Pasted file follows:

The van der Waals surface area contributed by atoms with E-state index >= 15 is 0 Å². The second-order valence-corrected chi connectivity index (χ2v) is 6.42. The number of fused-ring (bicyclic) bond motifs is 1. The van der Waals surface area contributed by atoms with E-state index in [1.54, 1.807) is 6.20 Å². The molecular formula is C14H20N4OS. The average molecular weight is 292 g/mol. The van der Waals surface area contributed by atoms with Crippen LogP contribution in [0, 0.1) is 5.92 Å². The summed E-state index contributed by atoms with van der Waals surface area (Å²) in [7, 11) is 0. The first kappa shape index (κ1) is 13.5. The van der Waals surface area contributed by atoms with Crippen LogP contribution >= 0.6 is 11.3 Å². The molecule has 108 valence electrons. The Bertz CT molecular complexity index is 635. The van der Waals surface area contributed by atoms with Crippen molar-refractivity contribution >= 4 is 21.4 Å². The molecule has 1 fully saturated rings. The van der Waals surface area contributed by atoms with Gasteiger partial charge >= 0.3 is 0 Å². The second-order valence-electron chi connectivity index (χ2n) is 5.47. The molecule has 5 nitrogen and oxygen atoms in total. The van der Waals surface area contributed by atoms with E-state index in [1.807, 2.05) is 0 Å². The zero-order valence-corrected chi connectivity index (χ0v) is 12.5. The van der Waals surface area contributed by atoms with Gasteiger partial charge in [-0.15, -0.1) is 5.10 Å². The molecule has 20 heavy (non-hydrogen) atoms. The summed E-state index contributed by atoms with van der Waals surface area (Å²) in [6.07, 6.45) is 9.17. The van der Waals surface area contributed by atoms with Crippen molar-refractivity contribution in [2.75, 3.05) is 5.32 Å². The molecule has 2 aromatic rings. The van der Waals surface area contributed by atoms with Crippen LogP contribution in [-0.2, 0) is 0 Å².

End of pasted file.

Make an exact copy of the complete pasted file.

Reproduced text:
The van der Waals surface area contributed by atoms with E-state index >= 15 is 0 Å². The second-order valence-corrected chi connectivity index (χ2v) is 6.42. The number of fused-ring (bicyclic) bond motifs is 1. The van der Waals surface area contributed by atoms with E-state index in [1.54, 1.807) is 6.20 Å². The molecular formula is C14H20N4OS. The average molecular weight is 292 g/mol. The van der Waals surface area contributed by atoms with Crippen LogP contribution in [0, 0.1) is 5.92 Å². The summed E-state index contributed by atoms with van der Waals surface area (Å²) in [7, 11) is 0. The first kappa shape index (κ1) is 13.5. The van der Waals surface area contributed by atoms with Crippen LogP contribution >= 0.6 is 11.3 Å². The molecule has 108 valence electrons. The Bertz CT molecular complexity index is 635. The van der Waals surface area contributed by atoms with Crippen molar-refractivity contribution >= 4 is 21.4 Å². The molecule has 1 fully saturated rings. The van der Waals surface area contributed by atoms with Gasteiger partial charge >= 0.3 is 0 Å². The second-order valence-electron chi connectivity index (χ2n) is 5.47. The molecule has 5 nitrogen and oxygen atoms in total. The van der Waals surface area contributed by atoms with E-state index in [1.807, 2.05) is 0 Å². The zero-order valence-corrected chi connectivity index (χ0v) is 12.5. The van der Waals surface area contributed by atoms with Gasteiger partial charge in [-0.15, -0.1) is 5.10 Å². The molecule has 20 heavy (non-hydrogen) atoms. The summed E-state index contributed by atoms with van der Waals surface area (Å²) in [6.07, 6.45) is 9.17. The van der Waals surface area contributed by atoms with Crippen molar-refractivity contribution in [2.75, 3.05) is 5.32 Å². The molecule has 2 aromatic rings. The van der Waals surface area contributed by atoms with Crippen LogP contribution in [-0.2, 0) is 0 Å².